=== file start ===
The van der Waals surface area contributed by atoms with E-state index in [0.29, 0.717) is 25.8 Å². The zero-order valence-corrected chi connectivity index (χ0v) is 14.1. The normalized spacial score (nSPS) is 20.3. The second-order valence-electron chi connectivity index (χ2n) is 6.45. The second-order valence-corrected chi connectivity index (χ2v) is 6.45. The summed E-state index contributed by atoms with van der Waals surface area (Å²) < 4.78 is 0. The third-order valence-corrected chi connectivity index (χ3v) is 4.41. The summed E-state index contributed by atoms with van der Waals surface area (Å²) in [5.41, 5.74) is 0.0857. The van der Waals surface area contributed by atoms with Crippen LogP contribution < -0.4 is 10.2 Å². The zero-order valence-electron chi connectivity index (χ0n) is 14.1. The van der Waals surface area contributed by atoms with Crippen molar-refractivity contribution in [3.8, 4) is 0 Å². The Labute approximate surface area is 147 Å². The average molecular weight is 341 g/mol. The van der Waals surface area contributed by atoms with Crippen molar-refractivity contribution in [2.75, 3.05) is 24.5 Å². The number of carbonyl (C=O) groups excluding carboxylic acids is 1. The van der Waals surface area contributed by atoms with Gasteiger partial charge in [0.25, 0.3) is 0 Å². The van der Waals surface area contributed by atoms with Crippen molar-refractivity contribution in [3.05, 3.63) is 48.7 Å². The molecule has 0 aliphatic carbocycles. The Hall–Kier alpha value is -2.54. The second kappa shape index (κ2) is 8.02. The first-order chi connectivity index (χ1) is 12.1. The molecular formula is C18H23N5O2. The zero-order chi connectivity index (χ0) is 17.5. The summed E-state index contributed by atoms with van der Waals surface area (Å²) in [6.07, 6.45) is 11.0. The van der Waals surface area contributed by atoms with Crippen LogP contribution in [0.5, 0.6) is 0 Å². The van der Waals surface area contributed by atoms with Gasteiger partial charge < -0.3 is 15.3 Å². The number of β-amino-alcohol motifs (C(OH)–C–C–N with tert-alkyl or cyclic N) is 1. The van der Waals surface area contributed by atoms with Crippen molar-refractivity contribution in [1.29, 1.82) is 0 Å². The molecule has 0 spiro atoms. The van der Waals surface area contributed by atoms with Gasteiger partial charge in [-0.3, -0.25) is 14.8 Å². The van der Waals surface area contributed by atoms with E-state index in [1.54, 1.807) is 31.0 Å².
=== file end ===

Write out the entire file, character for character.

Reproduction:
The van der Waals surface area contributed by atoms with E-state index in [0.29, 0.717) is 25.8 Å². The zero-order valence-corrected chi connectivity index (χ0v) is 14.1. The normalized spacial score (nSPS) is 20.3. The second-order valence-electron chi connectivity index (χ2n) is 6.45. The second-order valence-corrected chi connectivity index (χ2v) is 6.45. The summed E-state index contributed by atoms with van der Waals surface area (Å²) < 4.78 is 0. The third-order valence-corrected chi connectivity index (χ3v) is 4.41. The summed E-state index contributed by atoms with van der Waals surface area (Å²) in [5.41, 5.74) is 0.0857. The van der Waals surface area contributed by atoms with Crippen LogP contribution < -0.4 is 10.2 Å². The zero-order valence-electron chi connectivity index (χ0n) is 14.1. The van der Waals surface area contributed by atoms with Crippen molar-refractivity contribution in [3.8, 4) is 0 Å². The Labute approximate surface area is 147 Å². The average molecular weight is 341 g/mol. The van der Waals surface area contributed by atoms with Crippen molar-refractivity contribution in [2.75, 3.05) is 24.5 Å². The number of carbonyl (C=O) groups excluding carboxylic acids is 1. The van der Waals surface area contributed by atoms with Gasteiger partial charge in [0.25, 0.3) is 0 Å². The van der Waals surface area contributed by atoms with Crippen molar-refractivity contribution in [3.05, 3.63) is 48.7 Å². The molecule has 0 aliphatic carbocycles. The Hall–Kier alpha value is -2.54. The second kappa shape index (κ2) is 8.02. The first-order chi connectivity index (χ1) is 12.1. The molecular formula is C18H23N5O2. The zero-order chi connectivity index (χ0) is 17.5. The summed E-state index contributed by atoms with van der Waals surface area (Å²) in [6.07, 6.45) is 11.0. The van der Waals surface area contributed by atoms with Crippen LogP contribution in [0.5, 0.6) is 0 Å². The van der Waals surface area contributed by atoms with Gasteiger partial charge < -0.3 is 15.3 Å². The number of β-amino-alcohol motifs (C(OH)–C–C–N with tert-alkyl or cyclic N) is 1. The van der Waals surface area contributed by atoms with Crippen molar-refractivity contribution in [1.29, 1.82) is 0 Å². The molecule has 0 spiro atoms. The van der Waals surface area contributed by atoms with Gasteiger partial charge in [-0.3, -0.25) is 14.8 Å². The van der Waals surface area contributed by atoms with E-state index in [1.54, 1.807) is 31.0 Å².